For much of Game 1 of the UAAP Season 84 Finals between the UP Fighting Maroons and the Ateneo Blue Eagles, Ricci Rivero and Zavier Lucero were a mess.

Sure, Rivero still put points on the board, but if not for his stellar free throw shooting, the clamor for his head would’ve been as loud as the chants heard from Ayala Avenue last night.

Lucero had it worse as he could not convert any of his field goal attempts until the second half. The rebounding was there and the activity was always welcome, but what’s an extra possession if it won’t lead to points on the board for the Fighting Maroons?

As such, the struggles certainly gave the UP faithful worries and as Game 1 entered the fourth quarter, the Blue Eagles seemed poised to be a win away from their fourth straight UAAP championship. But then, with less than a minute left in the game, the script flipped.

Lucero came alive in the fourth quarter, scoring 11 points and grabbing four offensive rebounds. This time, those second chances mattered as Lucero helped cut the Ateneo lead bit-by-bit, with his effort generating momentum that led to crucial stops and a game-tying 3-pointer from James Spencer.

Overtime ideally brought both the Fighting Maroons and the Blue Eagles back to square one, but Malick Diouf fouling out just as the extra period began seemed to spell doom for UP. Thankfully, Rivero set out to atone for all the head-scratching decisions he made earlier. The former DLSU Green Archer’s five points were the most by any player in overtime (and were more than what Ateneo scored in the extra period) although none were as important as his big three-point play that gave the Fighting Maroons the lead for good with 2:30 left in the game.

Thanks to the efforts of Lucero and Rivero, UP not only handed the Blue Eagles their first finals loss since 2017, but they also put themselves in the driver’s seat in this series. It wasn’t an easy game nor was it an efficient one for both teams, but big shots made the difference in the end. Normally the more poised team, Ateneo could not execute in the end. Among other things, lead guard SJ Belangel went down with an injury late in the game and they were unable to maximize the absence of Diouf, which should have made it easier for Ange Kouame to feast inside.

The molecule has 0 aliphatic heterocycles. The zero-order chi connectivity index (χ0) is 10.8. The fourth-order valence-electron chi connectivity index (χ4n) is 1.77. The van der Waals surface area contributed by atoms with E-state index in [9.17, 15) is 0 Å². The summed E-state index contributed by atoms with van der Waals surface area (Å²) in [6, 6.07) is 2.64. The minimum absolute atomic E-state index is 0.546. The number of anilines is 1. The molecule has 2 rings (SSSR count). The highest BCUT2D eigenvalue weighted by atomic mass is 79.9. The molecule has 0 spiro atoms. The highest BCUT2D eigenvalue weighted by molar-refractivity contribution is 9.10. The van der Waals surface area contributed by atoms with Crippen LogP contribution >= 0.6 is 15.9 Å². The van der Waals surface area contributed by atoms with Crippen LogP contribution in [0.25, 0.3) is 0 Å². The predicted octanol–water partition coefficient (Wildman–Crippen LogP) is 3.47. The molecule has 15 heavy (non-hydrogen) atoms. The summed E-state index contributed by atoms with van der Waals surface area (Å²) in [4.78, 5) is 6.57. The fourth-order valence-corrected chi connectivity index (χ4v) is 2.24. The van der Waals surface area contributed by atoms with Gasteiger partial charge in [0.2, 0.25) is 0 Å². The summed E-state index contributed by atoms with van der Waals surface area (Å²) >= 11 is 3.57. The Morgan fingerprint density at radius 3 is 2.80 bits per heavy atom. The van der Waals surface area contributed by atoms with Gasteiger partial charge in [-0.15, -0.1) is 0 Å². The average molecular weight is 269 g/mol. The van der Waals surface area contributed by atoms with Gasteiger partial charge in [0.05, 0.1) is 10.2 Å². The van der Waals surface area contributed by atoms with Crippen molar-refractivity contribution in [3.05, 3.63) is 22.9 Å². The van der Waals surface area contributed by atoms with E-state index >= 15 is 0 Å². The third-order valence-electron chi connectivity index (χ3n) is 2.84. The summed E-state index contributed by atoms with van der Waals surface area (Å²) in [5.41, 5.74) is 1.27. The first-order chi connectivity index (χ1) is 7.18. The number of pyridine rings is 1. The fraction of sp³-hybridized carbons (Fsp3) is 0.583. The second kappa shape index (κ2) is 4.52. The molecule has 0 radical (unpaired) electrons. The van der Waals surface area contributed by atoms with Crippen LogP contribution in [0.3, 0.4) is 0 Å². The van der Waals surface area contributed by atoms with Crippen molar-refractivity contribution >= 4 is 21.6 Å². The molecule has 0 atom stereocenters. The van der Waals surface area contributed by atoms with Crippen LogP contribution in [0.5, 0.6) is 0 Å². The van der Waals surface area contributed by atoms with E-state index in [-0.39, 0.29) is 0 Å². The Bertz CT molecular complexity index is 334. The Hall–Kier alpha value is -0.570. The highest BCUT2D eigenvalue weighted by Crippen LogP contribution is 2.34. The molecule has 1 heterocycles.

Of course, the Fighting Maroons weren’t completely absolved from execution woes, as questionable shot selection and some errant passes prevented them from creating separation when Kouame was in foul trouble. That Kouame was absent in certain stretches of the game certainly helped Lucero and Diouf get more rebounds, but those missed chances for more points could have hurt them in the end.


Rivero and Lucero brought UP to the brink of their first title in more than three decades, but getting the job done in Game 2 will require even better execution especially in the earlier stages of the game. The Blue Eagles won’t go down without a fight and will not miss 14 of their 25 free throw attempts in Game 2. Moreover, Rivero and Lucero will now be marked men for Ateneo head coach Tab Baldwin’s defensive counters.

As close as the game went down to in the final minutes and in overtime, maximizing possessions will be crucial. Rebounding will then be key especially when efficiency remains subpar and while the 29 offensive rebounds, 26 Blue Eagle turnovers, and 16 steals should be areas to build on, the Fighting Maroons do need to cut down on their 19 turnovers and the 27 perimeter points they gave up.

It’s been said that the stars come out to play especially in the highest stakes and despite their early struggles, Ricci Rivero and Zavier Lucero did not shy away from the big stage. Game 2 will likely require more for them and the rest of the UP Fighting Maroons and they should take to heart the lessons from Game 1 if they want to close things out on Wednesday.